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Department of Computer Science and Technology

Undergraduate

Course pages 2021–22

Multicore Semantics and Programming

Principal lecturers: Prof Peter Sewell, Dr Timothy Harris
Taken by: Part II CST 75%
Hours: 16 (8 x 2hr sessions)
Format: In-person lectures
Class limit: max. 20 students
Prerequisites: Discrete Mathematics, Object-Oriented Programming, Semantics of Programming Languages

Aims

In recent years multiprocessors have become ubiquitous, but building reliable concurrent systems with good performance remains very challenging. The aim of this module is to introduce some of the theory and the practice of concurrent programming, from hardware memory models and the design of high-level programming languages to the correctness and performance properties of concurrent algorithms.

Lectures

Part 1: Introduction and relaxed-memory concurrency [Professor P. Sewell]

  • Introduction. Sequential consistency, atomicity, basic concurrent problems. [1 block]
  • Concurrency on real multiprocessors: the relaxed memory model(s) for x86, ARM, and IBM Power, and theoretical tools for reasoning about x86-TSO programs. [2 blocks]
  • High-level languages. An introduction to C/C++11 and Java shared-memory concurrency. [1 block]

Part 2: Concurrent algorithms [Dr T. Harris]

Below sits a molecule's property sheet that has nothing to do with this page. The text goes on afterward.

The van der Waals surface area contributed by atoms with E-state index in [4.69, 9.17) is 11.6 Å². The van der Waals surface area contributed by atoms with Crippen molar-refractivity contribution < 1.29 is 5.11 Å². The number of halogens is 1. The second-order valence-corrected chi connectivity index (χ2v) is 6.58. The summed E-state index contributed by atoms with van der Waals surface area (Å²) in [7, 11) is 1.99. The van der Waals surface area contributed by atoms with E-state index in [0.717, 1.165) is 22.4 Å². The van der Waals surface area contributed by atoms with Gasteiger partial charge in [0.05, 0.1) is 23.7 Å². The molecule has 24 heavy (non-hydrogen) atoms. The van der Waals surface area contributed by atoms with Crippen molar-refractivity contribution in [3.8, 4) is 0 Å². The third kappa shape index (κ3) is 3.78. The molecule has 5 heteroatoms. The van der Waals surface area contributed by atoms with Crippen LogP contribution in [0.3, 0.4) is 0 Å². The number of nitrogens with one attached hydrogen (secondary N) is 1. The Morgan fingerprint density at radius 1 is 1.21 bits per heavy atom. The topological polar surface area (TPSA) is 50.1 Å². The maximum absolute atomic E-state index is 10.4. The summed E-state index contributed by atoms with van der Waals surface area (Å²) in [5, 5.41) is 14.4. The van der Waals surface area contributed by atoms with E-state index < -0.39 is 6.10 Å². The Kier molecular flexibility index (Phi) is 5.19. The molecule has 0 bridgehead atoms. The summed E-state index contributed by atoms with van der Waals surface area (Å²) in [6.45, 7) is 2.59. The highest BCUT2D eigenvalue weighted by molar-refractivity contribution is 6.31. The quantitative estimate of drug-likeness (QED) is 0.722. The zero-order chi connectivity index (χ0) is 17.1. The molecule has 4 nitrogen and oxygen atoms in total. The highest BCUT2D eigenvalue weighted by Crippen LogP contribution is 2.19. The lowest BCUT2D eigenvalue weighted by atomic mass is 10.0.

• Concurrent programming. Simple algorithms (readers/writers, stacks, queues) and correctness criteria (linearisability and progress properties). Advanced synchronisation patterns (e.g. some of the following: optimistic and lazy list algorithms, hash tables, double-checked locking, RCU, hazard pointers), with discussion of performance and on the interaction between algorithm design and the underlying relaxed memory models. [3 blocks]
  • Research topics, likely to include one hour on transactional memory and one guest lecture. [1 block]

Objectives

By the end of the course students should:

  • have a good understanding of the semantics of concurrent programs, both at the multprocessor level and the C/Java programming language level;
  • have a good understanding of some key concurrent algorithms, with practical experience.

Assessment

Two assignments each worth 50%

Recommended reading

Herlihy, M. and Shavit, N. (2008). The art of multiprocessor programming. Morgan Kaufmann.